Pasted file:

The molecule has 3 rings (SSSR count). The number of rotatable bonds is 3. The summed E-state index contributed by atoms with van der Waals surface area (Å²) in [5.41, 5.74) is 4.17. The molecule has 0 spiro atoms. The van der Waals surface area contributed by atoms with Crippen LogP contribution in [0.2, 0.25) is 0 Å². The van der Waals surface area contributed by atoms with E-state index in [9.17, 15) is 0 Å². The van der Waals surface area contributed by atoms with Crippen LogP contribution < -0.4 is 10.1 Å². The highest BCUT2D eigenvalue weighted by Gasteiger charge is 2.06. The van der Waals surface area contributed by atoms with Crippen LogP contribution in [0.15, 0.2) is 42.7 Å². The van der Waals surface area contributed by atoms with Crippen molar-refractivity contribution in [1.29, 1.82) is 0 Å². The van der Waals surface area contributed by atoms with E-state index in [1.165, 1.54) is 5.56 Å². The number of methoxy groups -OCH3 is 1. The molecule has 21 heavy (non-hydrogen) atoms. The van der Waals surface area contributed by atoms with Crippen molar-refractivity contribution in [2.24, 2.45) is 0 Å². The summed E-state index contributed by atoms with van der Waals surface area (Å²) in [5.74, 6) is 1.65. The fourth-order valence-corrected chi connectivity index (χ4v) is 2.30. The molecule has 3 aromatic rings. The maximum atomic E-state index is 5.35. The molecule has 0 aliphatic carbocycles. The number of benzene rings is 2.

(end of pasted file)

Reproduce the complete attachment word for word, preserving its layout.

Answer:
The molecule has 3 rings (SSSR count). The number of rotatable bonds is 3. The summed E-state index contributed by atoms with van der Waals surface area (Å²) in [5.41, 5.74) is 4.17. The molecule has 0 spiro atoms. The van der Waals surface area contributed by atoms with Crippen LogP contribution in [0.2, 0.25) is 0 Å². The van der Waals surface area contributed by atoms with E-state index in [9.17, 15) is 0 Å². The van der Waals surface area contributed by atoms with Crippen LogP contribution < -0.4 is 10.1 Å². The highest BCUT2D eigenvalue weighted by Gasteiger charge is 2.06. The van der Waals surface area contributed by atoms with Crippen LogP contribution in [0.15, 0.2) is 42.7 Å². The van der Waals surface area contributed by atoms with Crippen molar-refractivity contribution in [1.29, 1.82) is 0 Å². The van der Waals surface area contributed by atoms with E-state index in [1.165, 1.54) is 5.56 Å². The number of methoxy groups -OCH3 is 1. The molecule has 21 heavy (non-hydrogen) atoms. The van der Waals surface area contributed by atoms with Crippen molar-refractivity contribution in [2.24, 2.45) is 0 Å². The summed E-state index contributed by atoms with van der Waals surface area (Å²) in [5.74, 6) is 1.65. The fourth-order valence-corrected chi connectivity index (χ4v) is 2.30. The molecule has 3 aromatic rings. The maximum atomic E-state index is 5.35. The molecule has 0 aliphatic carbocycles. The number of benzene rings is 2.